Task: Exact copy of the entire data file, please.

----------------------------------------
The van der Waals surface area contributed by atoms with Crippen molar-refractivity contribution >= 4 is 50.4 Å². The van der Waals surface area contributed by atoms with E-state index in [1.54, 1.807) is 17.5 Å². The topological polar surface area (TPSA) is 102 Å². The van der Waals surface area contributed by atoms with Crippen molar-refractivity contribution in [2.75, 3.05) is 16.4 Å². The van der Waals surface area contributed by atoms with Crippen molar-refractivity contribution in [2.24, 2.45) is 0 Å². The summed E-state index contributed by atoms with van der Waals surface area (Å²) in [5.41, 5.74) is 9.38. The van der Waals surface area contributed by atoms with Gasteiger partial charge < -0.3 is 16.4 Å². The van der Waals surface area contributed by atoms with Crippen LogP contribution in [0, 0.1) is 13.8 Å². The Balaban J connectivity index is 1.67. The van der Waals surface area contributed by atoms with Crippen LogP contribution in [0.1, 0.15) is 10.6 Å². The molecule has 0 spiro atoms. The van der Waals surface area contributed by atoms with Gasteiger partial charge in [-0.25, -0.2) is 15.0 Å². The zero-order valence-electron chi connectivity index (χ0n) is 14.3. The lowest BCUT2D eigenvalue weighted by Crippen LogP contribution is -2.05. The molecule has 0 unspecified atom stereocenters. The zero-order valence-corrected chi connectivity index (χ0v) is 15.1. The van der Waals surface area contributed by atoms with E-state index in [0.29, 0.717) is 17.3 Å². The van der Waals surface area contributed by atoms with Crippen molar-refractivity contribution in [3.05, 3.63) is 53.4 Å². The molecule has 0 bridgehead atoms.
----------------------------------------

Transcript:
The van der Waals surface area contributed by atoms with Crippen molar-refractivity contribution >= 4 is 50.4 Å². The van der Waals surface area contributed by atoms with E-state index in [1.54, 1.807) is 17.5 Å². The topological polar surface area (TPSA) is 102 Å². The van der Waals surface area contributed by atoms with Crippen molar-refractivity contribution in [2.75, 3.05) is 16.4 Å². The van der Waals surface area contributed by atoms with Crippen molar-refractivity contribution in [2.24, 2.45) is 0 Å². The summed E-state index contributed by atoms with van der Waals surface area (Å²) in [5.41, 5.74) is 9.38. The van der Waals surface area contributed by atoms with Gasteiger partial charge < -0.3 is 16.4 Å². The van der Waals surface area contributed by atoms with Crippen LogP contribution in [0, 0.1) is 13.8 Å². The Balaban J connectivity index is 1.67. The van der Waals surface area contributed by atoms with Crippen LogP contribution in [0.1, 0.15) is 10.6 Å². The molecule has 0 spiro atoms. The van der Waals surface area contributed by atoms with Gasteiger partial charge in [-0.25, -0.2) is 15.0 Å². The zero-order valence-electron chi connectivity index (χ0n) is 14.3. The lowest BCUT2D eigenvalue weighted by Crippen LogP contribution is -2.05. The molecule has 0 unspecified atom stereocenters. The zero-order valence-corrected chi connectivity index (χ0v) is 15.1. The van der Waals surface area contributed by atoms with E-state index in [0.29, 0.717) is 17.3 Å². The van der Waals surface area contributed by atoms with Crippen molar-refractivity contribution in [3.05, 3.63) is 53.4 Å². The molecule has 0 bridgehead atoms.